For Immediate Release
Mississippi's Last Abortion Clinic Back in Court
WASHINGTON - The Center for Reproductive Rights today is asking a federal court to prevent state officials from enforcing Mississippi’s unconstitutional new law aimed at regulating the state’s last remaining abortion clinic out of existence, now that the Jackson Women’s Health Organization (JWHO) has demonstrated it is impossible to comply with the arbitrary and medically unnecessary requirements.
House Bill 1390, which was signed into law on April 16 and partially blocked by a federal judge in July 2012, imposes medically unwarranted requirements that any physician performing abortions in the state be a board certified or eligible obstetrician-gynecologist with admitting privileges at an area hospital.
Although all the doctors currently providing abortions to women at the Mississippi clinic are board-certified ob-gyns, the physicians responsible for the lion’s share of the clinic’s patients have not been granted privileges by any of the hospitals in the area. In fact, several of the hospitals refused to even process the physicians’ applications, citing their biased policies and practices towards abortion care.
To quote several hospitals’ letters refusing to process applications submitted by the physicians at JWHO: “The nature of your proposed medical practice is inconsistent with this Hospital’s policies and practices as concerns abortion and, in particular, elective abortions; ... [and] The nature of your proposed medical practice would lead to both an internal and external disruption of the Hospital’s function and business within this community.”
In his July 2012 order, U.S. District Judge Daniel P. Jordan III allowed the law to take effect, but blocked the state from imposing any criminal or civil penalties on the clinic, its staff, or its physicians for providing services to women while the application process was ongoing. The state Department of Health gave JWHO until January to show that all physicians “associated with” the clinic have admitting privileges at a local hospital. “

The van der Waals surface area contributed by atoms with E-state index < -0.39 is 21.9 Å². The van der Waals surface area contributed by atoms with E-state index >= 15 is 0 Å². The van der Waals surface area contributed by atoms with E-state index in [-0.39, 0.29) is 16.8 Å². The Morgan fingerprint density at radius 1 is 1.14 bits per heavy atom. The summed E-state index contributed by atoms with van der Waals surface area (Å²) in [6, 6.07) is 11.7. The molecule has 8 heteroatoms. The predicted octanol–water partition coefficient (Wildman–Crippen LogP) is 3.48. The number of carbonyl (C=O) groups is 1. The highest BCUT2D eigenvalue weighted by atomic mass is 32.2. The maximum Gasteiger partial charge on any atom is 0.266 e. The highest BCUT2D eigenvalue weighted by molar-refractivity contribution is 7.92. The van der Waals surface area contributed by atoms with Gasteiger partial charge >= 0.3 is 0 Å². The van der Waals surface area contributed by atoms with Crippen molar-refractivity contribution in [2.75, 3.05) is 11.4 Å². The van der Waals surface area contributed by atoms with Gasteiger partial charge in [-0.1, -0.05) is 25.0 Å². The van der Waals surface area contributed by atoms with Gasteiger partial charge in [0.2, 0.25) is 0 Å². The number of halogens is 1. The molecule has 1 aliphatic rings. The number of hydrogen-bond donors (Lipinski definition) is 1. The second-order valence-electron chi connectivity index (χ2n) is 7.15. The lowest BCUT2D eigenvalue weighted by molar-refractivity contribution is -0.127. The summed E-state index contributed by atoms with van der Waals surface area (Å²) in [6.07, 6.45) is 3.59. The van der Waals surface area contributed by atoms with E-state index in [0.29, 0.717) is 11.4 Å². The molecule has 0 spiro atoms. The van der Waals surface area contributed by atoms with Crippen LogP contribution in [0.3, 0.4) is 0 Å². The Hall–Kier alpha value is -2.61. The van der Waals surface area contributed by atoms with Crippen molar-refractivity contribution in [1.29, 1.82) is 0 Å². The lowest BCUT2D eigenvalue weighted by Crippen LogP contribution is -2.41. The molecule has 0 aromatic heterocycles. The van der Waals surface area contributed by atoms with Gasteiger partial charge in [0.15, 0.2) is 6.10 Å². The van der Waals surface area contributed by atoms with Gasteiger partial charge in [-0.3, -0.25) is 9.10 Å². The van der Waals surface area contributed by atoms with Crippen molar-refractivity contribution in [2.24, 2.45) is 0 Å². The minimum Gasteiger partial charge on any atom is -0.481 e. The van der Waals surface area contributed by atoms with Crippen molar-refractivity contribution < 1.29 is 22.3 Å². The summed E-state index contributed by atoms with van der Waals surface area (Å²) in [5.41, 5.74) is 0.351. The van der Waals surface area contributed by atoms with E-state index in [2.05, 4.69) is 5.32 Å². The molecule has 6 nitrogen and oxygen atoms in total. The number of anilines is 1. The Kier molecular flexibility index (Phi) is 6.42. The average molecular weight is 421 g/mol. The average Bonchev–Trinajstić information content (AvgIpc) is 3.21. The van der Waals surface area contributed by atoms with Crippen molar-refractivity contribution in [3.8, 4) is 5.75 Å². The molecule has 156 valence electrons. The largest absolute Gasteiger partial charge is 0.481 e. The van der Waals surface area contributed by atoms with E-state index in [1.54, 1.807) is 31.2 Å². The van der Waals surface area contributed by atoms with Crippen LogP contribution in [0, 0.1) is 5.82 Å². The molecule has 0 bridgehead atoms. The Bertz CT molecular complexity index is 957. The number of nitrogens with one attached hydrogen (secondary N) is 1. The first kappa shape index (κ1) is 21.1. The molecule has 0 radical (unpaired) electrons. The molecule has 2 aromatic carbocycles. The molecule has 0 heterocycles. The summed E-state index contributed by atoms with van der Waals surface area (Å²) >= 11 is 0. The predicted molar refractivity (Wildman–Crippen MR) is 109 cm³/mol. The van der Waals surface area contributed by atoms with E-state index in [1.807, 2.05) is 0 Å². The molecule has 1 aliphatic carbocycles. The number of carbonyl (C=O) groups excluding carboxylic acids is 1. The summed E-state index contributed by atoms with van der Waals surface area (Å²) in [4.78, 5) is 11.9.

Anti-choice politicians were very clear that they had one in thing in mind when they passed this law: to shut down Mississippi’s only abortion clinic,” said Nancy Northup, president and CEO at the Center for Reproductive Rights. “It isn’t a surprise to anyone that the physicians at the Jackson Women’s Health Organization haven’t been able to obtain admitting privileges at any local hospital.
“Mississippi women have the same constitutional rights as any other women in the United States—they deserve far better than to be forced to travel hundreds of miles to another state to get a safe, legal medical procedure.”
The Center for Reproductive Rights, representing JWHO and Dr. Willie Parker, filed for immediate court action on June 27 claiming the new law’s intended consequence of closing down the state’s only abortion clinic clearly threatens the health of women and deprives them of their constitutionally-protected right to decide when and whether to have children. “
This unconstitutional law has essentially handed over the fate of Mississippi women’s reproductive health care to hospital administrators,” said Michelle Movahed, staff attorney at the Center. “Dr. Parker and the dedicated staff and physicians at the Jackson Women’s Health Organization must be allowed to continue providing safe and legal abortion care without threat of closure.”
“I have dedicated half of my 20-year career to ensuring women have access to the full range of reproductive health care services—because when women get the medical care they need, they thrive,” said Dr. Willie Parker, a board-certified ob-gyn with admitting privileges at local hospitals in both Maryland and Virginia. Dr. Parker currently provides reproductive health care services to women in Maryland, Virginia, Washington, DC, Philadelphia, Alabama, and Mississippi.
The Jackson Women’s Health Organization has served women and families in Mississippi for 17 years, and has been the sole reproductive health care provider offering abortion in the state since 2002. The next nearest clinics for Mississippi residents is approximately three hours away, with most neighboring states requiring a mandatory 24-hour waiting period.
Representing the plaintiffs in the lawsuit, Jackson Women’s Health Organization & Willie Parker, M.D., M.P.H., M.Sc. v. Mary Currier, M.D., M.P.H. & Robert Shuler Smith, are Michelle Movahed as lead counsel and Robert B. McDuff as local counsel in Jackson, Mississippi.
The Center for Reproductive Rights, the only global legal advocacy organization dedicated exclusively to advancing and defending reproductive rights, recently launched the national Draw the Line campaign, which calls on all Americans to sign a Bill of Reproductive Rights and tell lawmakers that they stand strongly behind a woman’s fundamental right to safe reproductive health care. To date, nearly 200,000 people from every state in the United States, including Mississippi, have signed the bill at drawtheline.org.
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